Lt. Col. Henry Lee opened the battle with an advance guard action against the British near the Quaker settlement of New Garden, 3 miles west of the American position. This skirmish resulted in no advantage to either side. The Americans retired, and the British continued to advance along the New Garden Road toward the courthouse. (Click here for more info on this battle.)
Guilford Courthouse National Military Park, the nation's first national park established at a Revolutionary War site, preserves the 220-acre heart of the 1781 battlefield. Among the 28 monuments raised on the battlefield is a memorial containing the graves of two of North Carolina's signers of the Declaration of Independence, William Hooper and John Penn. Although Guilford Courthouse is 600 miles south of Philadelphia and Independence Hall, it is appropriate that this monument stands at the site of one of the most important battles of the Revolutionary War. It was the sacrifices of American patriots on this and scores of other battlefields that gave substance to the bold statements of principle contained in the Declaration of Independence.
To get to Guilford Courthouse National Military Park from from Founders Hall, Guilford College, start out going WEST on W FRIENDLY AVE toward COLLEGE RD (0.0 mi), then turn RIGHT onto NEW GARDEN RD (0.7 mi). Then turn SLIGHT RIGHT to stay on NEW GARDEN RD. Go 3.5 miles to the Guilford Courthouse National Military Park at 2332 New Garden Road, Greensboro, NC. Total distance: 4.2 miles.
The Colonial Heritage Center at Tannenbaum Park interprets the history of backcountry life before, during and after the American Revolution. Take a self-guided tour of Guilford County, North Carolina’s colonial past. This beautiful Greensboro Parks & Recreation site is located on a seven acre portion of the of Joseph Hoskins’ 150 acre farmstead. Hoskins left the Valley Forge area of Pennsylvania only to have his North Carolina farm host British troops under Cornwallis’ command as they formed their first battle lines during the March 15, 1781 Battle of Guilford Courthouse. Continue your personal tour of the grounds and learn about the 1813 Hoskins House, the restored 1830’s barn, a replica kitchen and blacksmith shop.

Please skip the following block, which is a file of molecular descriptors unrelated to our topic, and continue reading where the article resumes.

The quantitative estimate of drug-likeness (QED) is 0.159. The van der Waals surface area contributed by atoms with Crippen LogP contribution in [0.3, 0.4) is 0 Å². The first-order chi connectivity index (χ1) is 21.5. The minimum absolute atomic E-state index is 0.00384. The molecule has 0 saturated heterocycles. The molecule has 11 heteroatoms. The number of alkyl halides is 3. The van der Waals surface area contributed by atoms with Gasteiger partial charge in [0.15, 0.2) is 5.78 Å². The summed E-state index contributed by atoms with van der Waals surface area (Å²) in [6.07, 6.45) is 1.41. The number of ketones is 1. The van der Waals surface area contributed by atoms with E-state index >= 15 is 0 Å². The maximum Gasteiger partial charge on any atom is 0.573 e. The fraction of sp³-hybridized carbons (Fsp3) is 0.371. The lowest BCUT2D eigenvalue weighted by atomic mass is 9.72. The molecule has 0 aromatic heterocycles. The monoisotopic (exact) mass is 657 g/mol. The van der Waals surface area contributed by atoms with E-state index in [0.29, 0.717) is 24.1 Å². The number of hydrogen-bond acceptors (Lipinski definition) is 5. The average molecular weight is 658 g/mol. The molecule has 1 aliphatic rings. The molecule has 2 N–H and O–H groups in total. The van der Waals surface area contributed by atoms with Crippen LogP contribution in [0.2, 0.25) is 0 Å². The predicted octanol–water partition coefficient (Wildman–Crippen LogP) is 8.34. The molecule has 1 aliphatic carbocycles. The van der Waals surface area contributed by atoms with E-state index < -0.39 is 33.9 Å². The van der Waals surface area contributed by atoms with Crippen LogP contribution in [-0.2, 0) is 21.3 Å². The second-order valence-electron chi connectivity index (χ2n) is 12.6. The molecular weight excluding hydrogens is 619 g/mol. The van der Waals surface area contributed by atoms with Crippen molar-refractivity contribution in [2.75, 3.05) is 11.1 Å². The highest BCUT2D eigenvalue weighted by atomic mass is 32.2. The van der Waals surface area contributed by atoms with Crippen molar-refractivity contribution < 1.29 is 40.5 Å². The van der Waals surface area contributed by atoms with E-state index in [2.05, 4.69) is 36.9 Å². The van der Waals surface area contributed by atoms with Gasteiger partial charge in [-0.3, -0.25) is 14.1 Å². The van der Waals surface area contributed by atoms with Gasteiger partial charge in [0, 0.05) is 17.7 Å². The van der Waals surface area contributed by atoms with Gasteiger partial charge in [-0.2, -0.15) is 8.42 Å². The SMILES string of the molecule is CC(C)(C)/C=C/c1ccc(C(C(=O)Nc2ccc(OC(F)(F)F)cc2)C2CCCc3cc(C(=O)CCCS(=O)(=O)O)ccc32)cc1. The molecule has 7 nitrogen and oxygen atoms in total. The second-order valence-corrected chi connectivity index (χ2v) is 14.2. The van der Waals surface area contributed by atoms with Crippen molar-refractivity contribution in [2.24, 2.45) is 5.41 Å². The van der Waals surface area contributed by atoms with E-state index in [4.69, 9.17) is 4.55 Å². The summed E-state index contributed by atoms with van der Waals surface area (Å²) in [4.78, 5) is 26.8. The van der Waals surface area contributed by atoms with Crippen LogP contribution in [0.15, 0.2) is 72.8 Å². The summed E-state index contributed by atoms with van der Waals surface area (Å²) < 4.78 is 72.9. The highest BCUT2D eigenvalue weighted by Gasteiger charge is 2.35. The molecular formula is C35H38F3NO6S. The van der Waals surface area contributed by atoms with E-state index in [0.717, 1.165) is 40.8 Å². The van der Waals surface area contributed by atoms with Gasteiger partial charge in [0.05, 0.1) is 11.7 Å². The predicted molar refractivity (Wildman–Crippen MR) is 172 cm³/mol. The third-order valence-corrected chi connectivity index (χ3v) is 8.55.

To get to the Tannenbaum Historical Park from Guilford Courthouse National Military Park, go west along New Garden Rd 0.4 miles.
For questions and answers
regarding the reunion write, call or e-mail:
1 - The text at the top of this page is a combination of text from pages 106 and 107 of Stanley And Allied Families, Volume One, written/compiled by Alvin L Anderson, PH.D. published by Gateway Press, Inc., Baltimore, MD Copyright 1996 by the National Stanley Family Association AND text from a talk given by Max Carter, Director of the Friends Center at Guilford College, at the National Stanley Family Reunion in 2003. Any additions and errors are the responsibility of this web site editor.